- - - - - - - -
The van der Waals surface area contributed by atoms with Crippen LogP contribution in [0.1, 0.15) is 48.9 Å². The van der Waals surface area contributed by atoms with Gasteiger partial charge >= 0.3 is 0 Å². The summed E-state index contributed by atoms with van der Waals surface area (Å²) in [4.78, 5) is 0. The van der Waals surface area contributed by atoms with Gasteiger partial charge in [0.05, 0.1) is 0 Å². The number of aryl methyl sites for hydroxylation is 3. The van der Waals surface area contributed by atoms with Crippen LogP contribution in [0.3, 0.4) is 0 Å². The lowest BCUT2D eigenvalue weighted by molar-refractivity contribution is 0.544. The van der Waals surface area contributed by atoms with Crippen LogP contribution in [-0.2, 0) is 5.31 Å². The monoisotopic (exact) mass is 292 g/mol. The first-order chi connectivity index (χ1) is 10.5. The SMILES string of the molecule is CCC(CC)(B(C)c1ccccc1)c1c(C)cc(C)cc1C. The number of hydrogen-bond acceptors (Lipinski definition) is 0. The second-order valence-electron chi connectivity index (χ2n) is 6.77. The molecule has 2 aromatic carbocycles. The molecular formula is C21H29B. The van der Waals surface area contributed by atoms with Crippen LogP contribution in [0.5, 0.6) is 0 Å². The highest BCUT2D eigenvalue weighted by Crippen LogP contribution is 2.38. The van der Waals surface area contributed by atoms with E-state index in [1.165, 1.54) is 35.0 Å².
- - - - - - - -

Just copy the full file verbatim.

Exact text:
The van der Waals surface area contributed by atoms with Crippen LogP contribution in [0.1, 0.15) is 48.9 Å². The van der Waals surface area contributed by atoms with Gasteiger partial charge >= 0.3 is 0 Å². The summed E-state index contributed by atoms with van der Waals surface area (Å²) in [4.78, 5) is 0. The van der Waals surface area contributed by atoms with Gasteiger partial charge in [0.05, 0.1) is 0 Å². The number of aryl methyl sites for hydroxylation is 3. The van der Waals surface area contributed by atoms with Crippen LogP contribution in [0.3, 0.4) is 0 Å². The lowest BCUT2D eigenvalue weighted by molar-refractivity contribution is 0.544. The van der Waals surface area contributed by atoms with Crippen LogP contribution in [-0.2, 0) is 5.31 Å². The monoisotopic (exact) mass is 292 g/mol. The first-order chi connectivity index (χ1) is 10.5. The SMILES string of the molecule is CCC(CC)(B(C)c1ccccc1)c1c(C)cc(C)cc1C. The number of hydrogen-bond acceptors (Lipinski definition) is 0. The second-order valence-electron chi connectivity index (χ2n) is 6.77. The molecule has 2 aromatic carbocycles. The molecular formula is C21H29B. The van der Waals surface area contributed by atoms with Crippen LogP contribution in [0.5, 0.6) is 0 Å². The highest BCUT2D eigenvalue weighted by Crippen LogP contribution is 2.38. The van der Waals surface area contributed by atoms with E-state index in [1.165, 1.54) is 35.0 Å².